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I am reading a book about functional analysis and have a question:

Let $X$ be a infinite-dimensional Banach-space and $A:X \rightarrow X$ a compact operator. How can one show that $A$ can not be surjective?

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By popular request ^^ this comment is made into an answer.

Jonas has already given an answer, but here’s another one. You can remember that in the context of Banach spaces (or more generally complete metrizable topological vector spaces), surjective (continuous) linear maps are automatically *open*. Thus you would have $$c B_X\subset A(B_X)$$ where $c$ is a positive real number and $B_X$ is the unit ball in $X$. The left hand side has compact closure iff $X$ is finite dimensional by a theorem of Riesz, while the right hand side has compact closure by definition of $A$ being compact. So $X$ must be finite dimensional for $A$ to be compact and surjective.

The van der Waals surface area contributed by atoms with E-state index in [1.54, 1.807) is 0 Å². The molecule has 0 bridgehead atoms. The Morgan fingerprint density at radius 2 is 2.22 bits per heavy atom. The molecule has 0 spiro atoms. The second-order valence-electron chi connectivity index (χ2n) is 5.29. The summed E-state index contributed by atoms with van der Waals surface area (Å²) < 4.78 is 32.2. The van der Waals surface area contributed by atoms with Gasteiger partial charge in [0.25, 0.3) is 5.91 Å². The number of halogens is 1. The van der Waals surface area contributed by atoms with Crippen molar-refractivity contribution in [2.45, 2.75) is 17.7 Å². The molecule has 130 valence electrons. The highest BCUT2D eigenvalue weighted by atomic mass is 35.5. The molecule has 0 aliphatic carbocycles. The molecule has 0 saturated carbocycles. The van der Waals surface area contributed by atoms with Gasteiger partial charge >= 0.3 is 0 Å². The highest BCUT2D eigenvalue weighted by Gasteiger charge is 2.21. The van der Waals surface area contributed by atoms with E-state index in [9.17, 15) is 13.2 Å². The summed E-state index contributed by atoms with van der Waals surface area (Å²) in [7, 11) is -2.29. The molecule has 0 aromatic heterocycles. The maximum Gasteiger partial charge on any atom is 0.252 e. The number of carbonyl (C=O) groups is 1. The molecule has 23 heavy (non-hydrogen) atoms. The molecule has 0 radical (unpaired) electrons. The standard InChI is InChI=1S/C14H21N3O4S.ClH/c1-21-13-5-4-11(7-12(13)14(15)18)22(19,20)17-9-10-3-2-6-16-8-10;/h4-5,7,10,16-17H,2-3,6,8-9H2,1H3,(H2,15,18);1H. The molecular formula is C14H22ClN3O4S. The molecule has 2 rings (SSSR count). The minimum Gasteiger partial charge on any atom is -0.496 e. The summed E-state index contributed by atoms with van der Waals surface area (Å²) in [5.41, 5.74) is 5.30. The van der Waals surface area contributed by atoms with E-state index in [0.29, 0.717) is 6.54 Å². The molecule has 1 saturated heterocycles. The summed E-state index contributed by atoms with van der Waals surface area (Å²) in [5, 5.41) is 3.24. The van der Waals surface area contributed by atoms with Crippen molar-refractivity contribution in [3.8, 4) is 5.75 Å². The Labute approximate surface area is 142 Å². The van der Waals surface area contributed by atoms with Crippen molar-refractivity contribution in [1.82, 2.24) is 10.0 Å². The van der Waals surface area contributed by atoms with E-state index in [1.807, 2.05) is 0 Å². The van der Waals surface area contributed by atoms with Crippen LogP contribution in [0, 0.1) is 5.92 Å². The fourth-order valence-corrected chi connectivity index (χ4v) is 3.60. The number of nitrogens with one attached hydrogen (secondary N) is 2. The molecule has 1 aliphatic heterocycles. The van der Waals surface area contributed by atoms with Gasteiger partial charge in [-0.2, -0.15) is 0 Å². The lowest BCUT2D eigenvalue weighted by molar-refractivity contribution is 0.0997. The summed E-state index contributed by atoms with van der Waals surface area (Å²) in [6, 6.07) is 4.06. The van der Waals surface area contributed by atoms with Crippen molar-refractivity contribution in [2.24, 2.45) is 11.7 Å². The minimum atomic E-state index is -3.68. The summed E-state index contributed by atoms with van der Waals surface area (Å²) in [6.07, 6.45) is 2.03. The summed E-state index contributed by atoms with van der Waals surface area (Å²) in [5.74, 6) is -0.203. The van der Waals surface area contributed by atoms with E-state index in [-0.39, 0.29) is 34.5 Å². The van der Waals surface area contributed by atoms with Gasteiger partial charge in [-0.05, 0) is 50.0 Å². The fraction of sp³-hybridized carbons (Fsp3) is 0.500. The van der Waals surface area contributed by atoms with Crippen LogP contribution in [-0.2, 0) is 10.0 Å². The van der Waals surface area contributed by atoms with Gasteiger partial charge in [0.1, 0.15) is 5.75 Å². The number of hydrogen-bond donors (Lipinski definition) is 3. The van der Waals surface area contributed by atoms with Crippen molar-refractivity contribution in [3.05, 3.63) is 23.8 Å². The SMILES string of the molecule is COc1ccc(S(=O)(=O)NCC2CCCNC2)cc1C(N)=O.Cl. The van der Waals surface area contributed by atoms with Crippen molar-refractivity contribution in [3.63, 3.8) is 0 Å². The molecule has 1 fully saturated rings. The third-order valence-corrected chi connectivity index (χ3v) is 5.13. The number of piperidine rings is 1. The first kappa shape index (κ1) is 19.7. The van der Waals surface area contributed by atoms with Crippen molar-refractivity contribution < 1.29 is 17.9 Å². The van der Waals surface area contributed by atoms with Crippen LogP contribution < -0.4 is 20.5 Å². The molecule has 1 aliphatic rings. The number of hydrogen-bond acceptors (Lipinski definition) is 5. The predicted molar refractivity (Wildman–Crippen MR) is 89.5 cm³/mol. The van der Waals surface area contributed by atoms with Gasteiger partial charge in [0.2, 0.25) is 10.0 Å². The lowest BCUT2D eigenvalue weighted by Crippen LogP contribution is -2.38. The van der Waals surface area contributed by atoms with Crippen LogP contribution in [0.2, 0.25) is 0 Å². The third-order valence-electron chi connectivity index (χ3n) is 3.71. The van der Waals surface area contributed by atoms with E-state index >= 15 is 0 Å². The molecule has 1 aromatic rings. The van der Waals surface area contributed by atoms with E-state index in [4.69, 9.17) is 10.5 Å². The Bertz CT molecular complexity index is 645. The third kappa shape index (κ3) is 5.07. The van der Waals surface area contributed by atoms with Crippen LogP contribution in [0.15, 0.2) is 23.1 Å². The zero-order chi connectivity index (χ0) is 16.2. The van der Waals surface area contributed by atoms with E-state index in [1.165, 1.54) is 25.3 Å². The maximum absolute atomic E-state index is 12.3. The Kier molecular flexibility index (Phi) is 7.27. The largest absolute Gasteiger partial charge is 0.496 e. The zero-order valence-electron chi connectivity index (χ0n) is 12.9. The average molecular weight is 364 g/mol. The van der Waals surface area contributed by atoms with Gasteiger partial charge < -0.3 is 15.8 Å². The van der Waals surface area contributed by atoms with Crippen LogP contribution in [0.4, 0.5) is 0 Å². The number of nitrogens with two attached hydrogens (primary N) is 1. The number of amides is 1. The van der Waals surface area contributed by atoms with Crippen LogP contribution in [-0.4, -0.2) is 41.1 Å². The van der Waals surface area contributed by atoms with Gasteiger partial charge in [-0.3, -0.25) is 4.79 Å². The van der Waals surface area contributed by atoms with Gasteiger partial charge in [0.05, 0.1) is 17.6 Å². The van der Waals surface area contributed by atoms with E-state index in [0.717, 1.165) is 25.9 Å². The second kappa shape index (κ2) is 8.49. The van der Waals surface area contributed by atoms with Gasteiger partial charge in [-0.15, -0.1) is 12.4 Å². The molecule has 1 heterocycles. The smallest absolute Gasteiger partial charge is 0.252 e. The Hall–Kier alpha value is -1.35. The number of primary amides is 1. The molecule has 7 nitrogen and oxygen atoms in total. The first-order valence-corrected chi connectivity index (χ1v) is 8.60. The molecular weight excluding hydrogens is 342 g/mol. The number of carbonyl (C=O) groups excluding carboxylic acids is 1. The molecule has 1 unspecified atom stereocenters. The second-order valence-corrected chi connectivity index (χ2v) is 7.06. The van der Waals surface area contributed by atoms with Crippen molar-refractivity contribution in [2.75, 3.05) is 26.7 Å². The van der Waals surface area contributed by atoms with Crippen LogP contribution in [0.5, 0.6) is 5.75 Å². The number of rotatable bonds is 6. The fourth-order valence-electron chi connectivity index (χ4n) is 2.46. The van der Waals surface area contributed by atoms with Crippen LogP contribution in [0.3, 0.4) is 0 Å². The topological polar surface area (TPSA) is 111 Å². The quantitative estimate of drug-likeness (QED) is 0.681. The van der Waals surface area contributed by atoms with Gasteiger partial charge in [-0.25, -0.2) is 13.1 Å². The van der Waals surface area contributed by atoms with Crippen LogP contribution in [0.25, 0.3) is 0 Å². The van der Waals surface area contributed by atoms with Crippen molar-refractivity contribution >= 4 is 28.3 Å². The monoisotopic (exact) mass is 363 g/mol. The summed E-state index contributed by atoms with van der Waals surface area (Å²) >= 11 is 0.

I would appeal to Banach open mapping theorem. Suppose $A$ is surjective: then, since $X$ is complete it needs be an open mapping. So $A$ maps the unit ball into some precompact open set, which cannot exist in a infinite-dimensional normed space because of Riesz’s lemma – the same Jonas mentions. Indeed, a precompact open set $U$ of $X$ would contain a ball of radius $r$. Call $y_n=\frac{r}{2}x_n$, where $x_n$ is the sequence of unit vectors prescribed by the lemma. Then $y_n \in U$ and so it should have a convergent subsequence, which is a contradiction.

**Note** [**EDIT** This example is wrong, see comment by nullUser below.] It is important to assume completeness of $X$. This hypothesis enables us to summon Banach open mapping theorem and without it the claim is *false*. For example, consider the space

$$c_{00}= \{\mathbf{x}=(x_n)_{n \in \mathbf{N}} \mid x_n=0\ \text{for all sufficiently large}\ n\} $$

equipped with the norm

$$\lVert \mathbf{x}\rVert^2=\sum_{n=1}^\infty \lvert x_n\rvert^2.$$

This space is not complete and, indeed, the operator $T\colon c_{00} \to c_{00}$ defined by

$$T(\mathbf{x})=(x_1, \frac{x_2}{2}, \frac{x_3}{3}, \ldots)$$

is compact and surjective.

Suppose that $A$ is invertible. Then $I = A^{-1}A$ must also be compact. But $I$ cannot be compact in a infinite-dimensional space.

To prove the last statement note that since $X$ is infinite dimensional, the space contains a sequence of unit vectors $\{x_n\}_n$ in $X$ which does not contain a convergent subsequence (Riesz’s lemma). Hence $\{I x_n\} = \{x_n\}$ does not contain a convergent subsequence, hence $I$ cannot be compact.

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